Organised by Rodney Harrison, UCL Institute of Archaeology (firstname.lastname@example.org)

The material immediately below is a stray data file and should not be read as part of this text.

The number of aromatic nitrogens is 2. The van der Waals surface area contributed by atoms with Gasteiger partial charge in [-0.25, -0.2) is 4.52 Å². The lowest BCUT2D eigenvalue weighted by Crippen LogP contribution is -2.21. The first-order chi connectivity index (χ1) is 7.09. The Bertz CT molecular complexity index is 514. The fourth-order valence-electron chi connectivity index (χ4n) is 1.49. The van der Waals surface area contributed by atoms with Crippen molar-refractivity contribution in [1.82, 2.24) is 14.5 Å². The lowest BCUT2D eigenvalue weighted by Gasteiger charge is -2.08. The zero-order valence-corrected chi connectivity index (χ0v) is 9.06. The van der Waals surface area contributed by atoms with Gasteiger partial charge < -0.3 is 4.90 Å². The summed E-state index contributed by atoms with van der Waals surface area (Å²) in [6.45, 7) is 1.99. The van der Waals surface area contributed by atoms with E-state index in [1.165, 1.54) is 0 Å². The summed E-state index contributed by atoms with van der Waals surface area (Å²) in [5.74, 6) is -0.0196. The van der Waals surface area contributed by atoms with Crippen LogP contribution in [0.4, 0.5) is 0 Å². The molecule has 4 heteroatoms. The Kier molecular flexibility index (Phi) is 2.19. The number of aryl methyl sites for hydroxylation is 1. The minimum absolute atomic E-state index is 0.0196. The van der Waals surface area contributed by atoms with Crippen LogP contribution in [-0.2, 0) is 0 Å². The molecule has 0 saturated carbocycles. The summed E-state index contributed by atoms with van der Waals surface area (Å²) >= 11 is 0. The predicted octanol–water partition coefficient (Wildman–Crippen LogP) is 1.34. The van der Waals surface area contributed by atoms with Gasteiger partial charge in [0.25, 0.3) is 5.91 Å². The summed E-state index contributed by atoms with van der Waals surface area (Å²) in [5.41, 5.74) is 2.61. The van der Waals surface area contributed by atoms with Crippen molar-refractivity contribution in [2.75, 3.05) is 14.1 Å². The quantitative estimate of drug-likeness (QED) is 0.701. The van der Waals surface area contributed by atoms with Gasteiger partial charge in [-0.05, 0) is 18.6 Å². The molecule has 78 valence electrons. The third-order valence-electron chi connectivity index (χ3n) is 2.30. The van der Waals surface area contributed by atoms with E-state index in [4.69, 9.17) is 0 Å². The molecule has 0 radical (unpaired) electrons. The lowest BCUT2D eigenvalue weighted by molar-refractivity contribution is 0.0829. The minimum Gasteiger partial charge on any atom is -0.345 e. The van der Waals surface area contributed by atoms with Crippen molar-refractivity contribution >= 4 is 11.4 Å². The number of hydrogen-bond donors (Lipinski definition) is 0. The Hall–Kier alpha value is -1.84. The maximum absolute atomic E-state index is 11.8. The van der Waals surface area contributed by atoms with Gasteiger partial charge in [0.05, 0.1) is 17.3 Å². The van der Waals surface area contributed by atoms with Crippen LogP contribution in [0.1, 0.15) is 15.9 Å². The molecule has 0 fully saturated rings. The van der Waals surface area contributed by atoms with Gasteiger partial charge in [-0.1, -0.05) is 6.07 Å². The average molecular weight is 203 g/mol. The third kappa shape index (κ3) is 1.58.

What does it mean to live in a self-proclaimed “age of humans”? And what is the role of archaeology and heritage studies in the current planetary “crisis” which this age is widely recognised as having heralded? Over the past decade, the “Anthropocene” has stimulated significant comment across archaeology and heritage studies, appearing in a number of different guises–as temporal marker, extinction crisis, human niche, climatological catastrophe, socio-cultural formation, economic and political critique, and posthumanist rallying cry to name but a few. But these debates and discussions have tended to happen in isolation from one another, limiting their usefulness and impeding broader discussion of the significance of the concept for archaeology and heritage studies more generally. The aim of this session is to facilitate interdisciplinary conversations across a broad range of scientific, artistic and humanistic approaches to the Anthropocene (and associated past, present and future environmental and climate related issues) to begin to explore the ways in which archaeology and heritage studies might reorganise themselves to address the new research agendas which such interdisciplinary approaches, and the broader recognition of these associated contemporary planetary crises, urgently demand.